NASA plans to more than triple its investment in commercial space taxis, with new awards to three of the four firms already hired to design passenger ships to put astronauts - and tourists - into Earth orbit.
Sticking with its tried and true, NASA signed agreements worth more than $1 billion for Boeing, SpaceX and Sierra Nevada Corp to continue work on commercial space taxis that could fly astronauts to the International Space Station.
The new awards, announced Friday, will enable the trio to continue work through May 2014.
Boeing and SpaceX, which are both working on capsules, will split the lion's share of the funds, receiving $460 million and $440 million, respectively.
Sierra Nevada, which is developing the winged Dream Chaser vehicle, will receive $212.5 million.
Shut out of the competition was ATK, which offered a rocket based on the space shuttle's solid boosters and a crew capsule originally developed as an alternative to NASA's planned deep-space Orion capsule.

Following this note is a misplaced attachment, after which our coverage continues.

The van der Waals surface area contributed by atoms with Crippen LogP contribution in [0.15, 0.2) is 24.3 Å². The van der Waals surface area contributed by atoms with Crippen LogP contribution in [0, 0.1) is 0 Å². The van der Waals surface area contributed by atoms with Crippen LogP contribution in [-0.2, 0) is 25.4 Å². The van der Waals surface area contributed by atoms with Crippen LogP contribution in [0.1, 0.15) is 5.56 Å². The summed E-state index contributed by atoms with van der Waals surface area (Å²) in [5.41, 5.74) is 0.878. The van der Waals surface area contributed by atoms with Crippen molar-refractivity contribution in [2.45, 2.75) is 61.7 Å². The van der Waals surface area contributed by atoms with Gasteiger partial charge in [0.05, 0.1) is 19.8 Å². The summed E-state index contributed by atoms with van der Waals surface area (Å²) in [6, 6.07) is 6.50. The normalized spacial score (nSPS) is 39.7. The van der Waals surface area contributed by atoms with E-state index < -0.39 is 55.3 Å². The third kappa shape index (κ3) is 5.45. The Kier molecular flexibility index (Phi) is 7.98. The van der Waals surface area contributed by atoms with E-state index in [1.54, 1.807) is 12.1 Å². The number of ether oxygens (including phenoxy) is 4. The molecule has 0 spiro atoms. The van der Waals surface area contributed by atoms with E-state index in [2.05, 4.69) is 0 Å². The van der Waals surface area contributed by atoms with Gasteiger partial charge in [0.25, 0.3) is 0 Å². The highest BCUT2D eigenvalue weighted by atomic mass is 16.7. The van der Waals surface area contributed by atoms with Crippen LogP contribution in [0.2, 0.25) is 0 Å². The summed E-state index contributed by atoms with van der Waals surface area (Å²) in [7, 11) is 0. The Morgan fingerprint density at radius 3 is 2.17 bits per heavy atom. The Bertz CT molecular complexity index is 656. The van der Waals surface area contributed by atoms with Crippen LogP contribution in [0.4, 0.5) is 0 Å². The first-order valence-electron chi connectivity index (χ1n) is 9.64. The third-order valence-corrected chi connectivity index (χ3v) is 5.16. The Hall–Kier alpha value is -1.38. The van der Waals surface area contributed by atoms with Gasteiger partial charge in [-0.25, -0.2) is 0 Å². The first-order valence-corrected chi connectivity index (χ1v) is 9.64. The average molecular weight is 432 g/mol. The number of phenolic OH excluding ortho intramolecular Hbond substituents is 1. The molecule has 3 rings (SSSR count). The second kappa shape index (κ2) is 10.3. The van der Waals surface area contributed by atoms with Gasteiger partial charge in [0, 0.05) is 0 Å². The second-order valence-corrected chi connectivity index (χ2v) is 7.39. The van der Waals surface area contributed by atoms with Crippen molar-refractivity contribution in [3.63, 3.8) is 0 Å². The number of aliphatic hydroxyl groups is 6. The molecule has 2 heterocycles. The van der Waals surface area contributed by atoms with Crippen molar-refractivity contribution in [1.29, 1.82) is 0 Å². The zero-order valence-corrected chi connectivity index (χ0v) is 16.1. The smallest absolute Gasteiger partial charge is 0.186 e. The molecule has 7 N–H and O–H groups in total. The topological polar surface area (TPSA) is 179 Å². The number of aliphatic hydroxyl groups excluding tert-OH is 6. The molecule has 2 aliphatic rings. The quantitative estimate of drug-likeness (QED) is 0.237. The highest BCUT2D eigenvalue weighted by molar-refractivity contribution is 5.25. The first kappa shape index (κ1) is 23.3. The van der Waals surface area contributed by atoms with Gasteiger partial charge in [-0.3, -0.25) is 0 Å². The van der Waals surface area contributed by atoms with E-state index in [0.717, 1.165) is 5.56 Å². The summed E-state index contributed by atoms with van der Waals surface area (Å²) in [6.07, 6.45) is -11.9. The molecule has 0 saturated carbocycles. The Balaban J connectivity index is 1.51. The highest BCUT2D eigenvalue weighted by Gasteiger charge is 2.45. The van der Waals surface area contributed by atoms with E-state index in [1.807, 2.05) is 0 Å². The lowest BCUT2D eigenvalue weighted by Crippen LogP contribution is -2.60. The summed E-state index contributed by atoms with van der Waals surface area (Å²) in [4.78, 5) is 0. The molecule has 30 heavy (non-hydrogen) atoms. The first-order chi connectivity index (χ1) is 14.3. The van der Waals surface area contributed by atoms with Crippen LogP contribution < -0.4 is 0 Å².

Amazon.com founder Jeff Bezos's startup, Blue Origin, which won $25.7 million during two predecessor programs, did not bid for the integrated design contracts awarded Friday.
Three other firms - Space Operations, American Aerospace and Space Design - submitted proposals but were eliminated for not meeting requirements, NASA's associate administrator for space operations Bill Gerstenmaier said during a conference call with reporters.
The new awards will more than triple NASA's investments in commercial crew programs, which so far total about $365 million.
In its proposal, SpaceX said that if funding and technical milestones were met, it could conduct a crewed test flight in 2015. Boeing's target is the end of 2016.
Image: Artist's rendering of SpaceX passenger Dragon capsule in orbit. Credit: SpaceX